Redeemer Seminary Community Lecture: Sinclair Ferguson

Redeemer Seminary Community Lecture: Sinclair Ferguson

“True repentance is firm and constant, and makes us war with the evil that is in us, not for a day or a week, but without end and without intermission.” -John Calvin

Last Wednesday evening I had the pleasure of attending Dr. Sinclair Ferguson’s lecture on The Holy Spirit in the Theology of John Calvin hosted by Redeemer Seminary.  I had pretty high expectations coming in to this lecture. The lilting Scottish accent of Dr. Ferguson was well known and his words highly regarded in my home when I was growing up. I’m happy to say I was not disappointed.

The lecture began with a brief biography of John Calvin’s life to set the stage for the kind of background from which Calvin was speaking and the culture into which he was teaching- a culture unfamiliar to us, in which being persecuted and even killed for your faith was not just possible but probable. It was into this world that Calvin, along with a group of faithful men God surrounded him with, wrote and taught in defense of the gospel they found in the Bible.

After laying this foundation, Dr. Ferguson addressed Calvin’s teachings on the Holy Spirit. In the reformed tradition, the Holy Spirit often sits quietly on the bench and is pulled out when we need a pinch hitter- when there’s a question that can’t be answered without him. But the 16th century reformers didn’t see the work of the Spirit this way. Dr. Ferguson showed that in the writings and teachings of both Calvin and Luther the saving work of Christ is always tied to the regenerative work of the Spirit.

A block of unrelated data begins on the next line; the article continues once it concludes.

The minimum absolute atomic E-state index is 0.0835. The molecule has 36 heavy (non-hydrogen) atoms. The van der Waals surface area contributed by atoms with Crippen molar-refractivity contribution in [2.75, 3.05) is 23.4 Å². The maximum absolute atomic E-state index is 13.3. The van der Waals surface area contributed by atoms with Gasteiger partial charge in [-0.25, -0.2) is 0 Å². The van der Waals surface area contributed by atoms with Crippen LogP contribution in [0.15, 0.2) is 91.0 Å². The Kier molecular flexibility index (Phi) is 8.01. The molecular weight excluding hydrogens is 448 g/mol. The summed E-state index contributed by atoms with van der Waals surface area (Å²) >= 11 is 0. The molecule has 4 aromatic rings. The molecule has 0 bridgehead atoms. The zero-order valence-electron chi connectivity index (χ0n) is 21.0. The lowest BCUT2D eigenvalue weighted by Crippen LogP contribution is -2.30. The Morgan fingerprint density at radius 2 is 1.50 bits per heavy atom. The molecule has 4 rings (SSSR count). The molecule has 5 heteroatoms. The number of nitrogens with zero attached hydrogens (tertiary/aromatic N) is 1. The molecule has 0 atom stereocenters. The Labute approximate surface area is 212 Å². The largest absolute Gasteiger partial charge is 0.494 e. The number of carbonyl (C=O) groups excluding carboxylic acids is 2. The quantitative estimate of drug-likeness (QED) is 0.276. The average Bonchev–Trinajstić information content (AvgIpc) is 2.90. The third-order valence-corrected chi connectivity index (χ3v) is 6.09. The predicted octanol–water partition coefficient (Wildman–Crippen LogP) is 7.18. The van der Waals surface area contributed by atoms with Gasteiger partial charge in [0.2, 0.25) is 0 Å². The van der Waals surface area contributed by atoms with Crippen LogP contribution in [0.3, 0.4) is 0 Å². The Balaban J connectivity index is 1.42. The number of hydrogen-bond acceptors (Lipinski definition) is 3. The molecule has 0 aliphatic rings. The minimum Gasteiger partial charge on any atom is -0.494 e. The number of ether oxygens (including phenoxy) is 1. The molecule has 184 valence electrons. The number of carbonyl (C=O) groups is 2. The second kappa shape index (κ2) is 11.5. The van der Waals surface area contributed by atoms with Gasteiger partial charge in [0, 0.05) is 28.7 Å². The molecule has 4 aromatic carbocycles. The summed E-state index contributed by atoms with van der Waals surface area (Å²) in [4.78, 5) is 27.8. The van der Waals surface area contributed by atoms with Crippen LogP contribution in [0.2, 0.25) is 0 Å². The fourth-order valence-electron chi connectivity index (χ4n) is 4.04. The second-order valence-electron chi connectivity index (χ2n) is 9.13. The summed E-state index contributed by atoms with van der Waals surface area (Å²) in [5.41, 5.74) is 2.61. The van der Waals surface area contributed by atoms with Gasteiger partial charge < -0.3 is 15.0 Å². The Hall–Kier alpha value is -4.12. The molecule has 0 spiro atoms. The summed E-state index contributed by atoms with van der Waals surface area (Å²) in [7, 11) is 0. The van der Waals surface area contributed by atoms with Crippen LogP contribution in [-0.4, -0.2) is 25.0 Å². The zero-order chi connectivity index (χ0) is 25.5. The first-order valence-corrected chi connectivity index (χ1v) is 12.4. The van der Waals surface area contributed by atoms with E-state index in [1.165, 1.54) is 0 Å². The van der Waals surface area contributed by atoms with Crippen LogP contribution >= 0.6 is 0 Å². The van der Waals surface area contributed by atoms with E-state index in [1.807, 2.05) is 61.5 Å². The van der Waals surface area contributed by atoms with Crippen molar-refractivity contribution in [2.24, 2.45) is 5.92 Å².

This is the fifth week of Lent- a season that we have said is marked by repentance and turning toward Christ, seeking to be conformed to his image. There could not have been a more appropriate time for Dr. Ferguson’s lecture reminding us that the Holy Spirit has a full time job. He is at work through the whole of a Christian’s life- leading us in true repentance and toward lives that are conformed to the image of Christ “not for a day or a week but without end.”


You can find more information on Dr. Ferguson as well as a list of his works here.